Field experiments with the OctArm continuum manipulator

Author  Ian Walker

Video ID : 157

Video overview of the OctArm continuum manipulator's applications and features.

Chapter 58 — Robotics in Hazardous Applications

James Trevelyan, William R. Hamel and Sung-Chul Kang

Robotics researchers have worked hard to realize a long-awaited vision: machines that can eliminate the need for people to work in hazardous environments. Chapter 60 is framed by the vision of disaster response: search and rescue robots carrying people from burning buildings or tunneling through collapsed rock falls to reach trapped miners. In this chapter we review tangible progress towards robots that perform routine work in places too dangerous for humans. Researchers still have many challenges ahead of them but there has been remarkable progress in some areas. Hazardous environments present special challenges for the accomplishment of desired tasks depending on the nature and magnitude of the hazards. Hazards may be present in the form of radiation, toxic contamination, falling objects or potential explosions. Technology that specialized engineering companies can develop and sell without active help from researchers marks the frontier of commercial feasibility. Just inside this border lie teleoperated robots for explosive ordnance disposal (EOD) and for underwater engineering work. Even with the typical tenfold disadvantage in manipulation performance imposed by the limits of today’s telepresence and teleoperation technology, in terms of human dexterity and speed, robots often can offer a more cost-effective solution. However, most routine applications in hazardous environments still lie far beyond the feasibility frontier. Fire fighting, remediating nuclear contamination, reactor decommissioning, tunneling, underwater engineering, underground mining and clearance of landmines and unexploded ordnance still present many unsolved problems.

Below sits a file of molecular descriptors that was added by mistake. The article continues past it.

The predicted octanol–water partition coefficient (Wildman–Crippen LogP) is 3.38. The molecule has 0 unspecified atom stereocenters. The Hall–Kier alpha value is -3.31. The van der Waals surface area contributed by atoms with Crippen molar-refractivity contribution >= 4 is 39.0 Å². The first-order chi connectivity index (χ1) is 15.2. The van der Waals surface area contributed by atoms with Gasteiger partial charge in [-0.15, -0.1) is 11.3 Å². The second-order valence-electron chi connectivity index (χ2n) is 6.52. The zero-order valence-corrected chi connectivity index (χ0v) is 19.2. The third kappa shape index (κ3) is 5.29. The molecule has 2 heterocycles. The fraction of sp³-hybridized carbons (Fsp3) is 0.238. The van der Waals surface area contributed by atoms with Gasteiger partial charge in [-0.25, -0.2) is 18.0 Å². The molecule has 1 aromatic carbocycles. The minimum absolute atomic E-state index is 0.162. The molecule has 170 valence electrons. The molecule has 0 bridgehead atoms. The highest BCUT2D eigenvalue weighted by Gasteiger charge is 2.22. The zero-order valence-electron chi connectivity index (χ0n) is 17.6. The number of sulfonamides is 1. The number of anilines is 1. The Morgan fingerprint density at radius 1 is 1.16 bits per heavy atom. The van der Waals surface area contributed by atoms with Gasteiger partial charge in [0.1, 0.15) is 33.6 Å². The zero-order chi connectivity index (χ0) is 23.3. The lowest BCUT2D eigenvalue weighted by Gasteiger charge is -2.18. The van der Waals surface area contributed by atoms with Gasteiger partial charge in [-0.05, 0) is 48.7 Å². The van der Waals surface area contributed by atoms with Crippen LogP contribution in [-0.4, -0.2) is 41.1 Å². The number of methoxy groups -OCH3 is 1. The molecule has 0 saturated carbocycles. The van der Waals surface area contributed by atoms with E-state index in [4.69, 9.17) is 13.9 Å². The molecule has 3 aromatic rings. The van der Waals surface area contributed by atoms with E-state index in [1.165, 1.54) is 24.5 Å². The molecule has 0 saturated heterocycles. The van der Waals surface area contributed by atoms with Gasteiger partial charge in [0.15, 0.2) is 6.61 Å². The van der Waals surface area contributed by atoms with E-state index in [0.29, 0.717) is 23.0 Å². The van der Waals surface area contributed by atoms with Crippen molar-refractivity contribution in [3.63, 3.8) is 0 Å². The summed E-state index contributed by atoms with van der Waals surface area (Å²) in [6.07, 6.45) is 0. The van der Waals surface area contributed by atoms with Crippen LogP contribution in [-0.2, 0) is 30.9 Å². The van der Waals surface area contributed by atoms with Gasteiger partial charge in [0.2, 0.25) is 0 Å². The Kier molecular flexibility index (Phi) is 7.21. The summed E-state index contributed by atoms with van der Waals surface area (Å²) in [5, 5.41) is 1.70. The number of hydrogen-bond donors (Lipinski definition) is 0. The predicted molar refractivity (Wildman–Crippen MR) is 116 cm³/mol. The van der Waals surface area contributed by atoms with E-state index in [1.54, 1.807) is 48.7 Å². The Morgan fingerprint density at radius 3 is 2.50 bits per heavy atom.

DALMATINO

Author  James P. Trevelyan

Video ID : 575

This is another smaller, remotely-operated, mine-clearance vehicle similar in principle to the BOZENA machine described in Video 574. This video clearly shows the vegetation removal capability of these machines.

Chapter 41 — Active Manipulation for Perception

Anna Petrovskaya and Kaijen Hsiao

This chapter covers perceptual methods in which manipulation is an integral part of perception. These methods face special challenges due to data sparsity and high costs of sensing actions. However, they can also succeed where other perceptual methods fail, for example, in poor-visibility conditions or for learning the physical properties of a scene.

The chapter focuses on specialized methods that have been developed for object localization, inference, planning, recognition, and modeling in activemanipulation approaches.We concludewith a discussion of real-life applications and directions for future research.

Tactile exploration and modeling using shape primitives

Author  Francesco Mazzini

Video ID : 76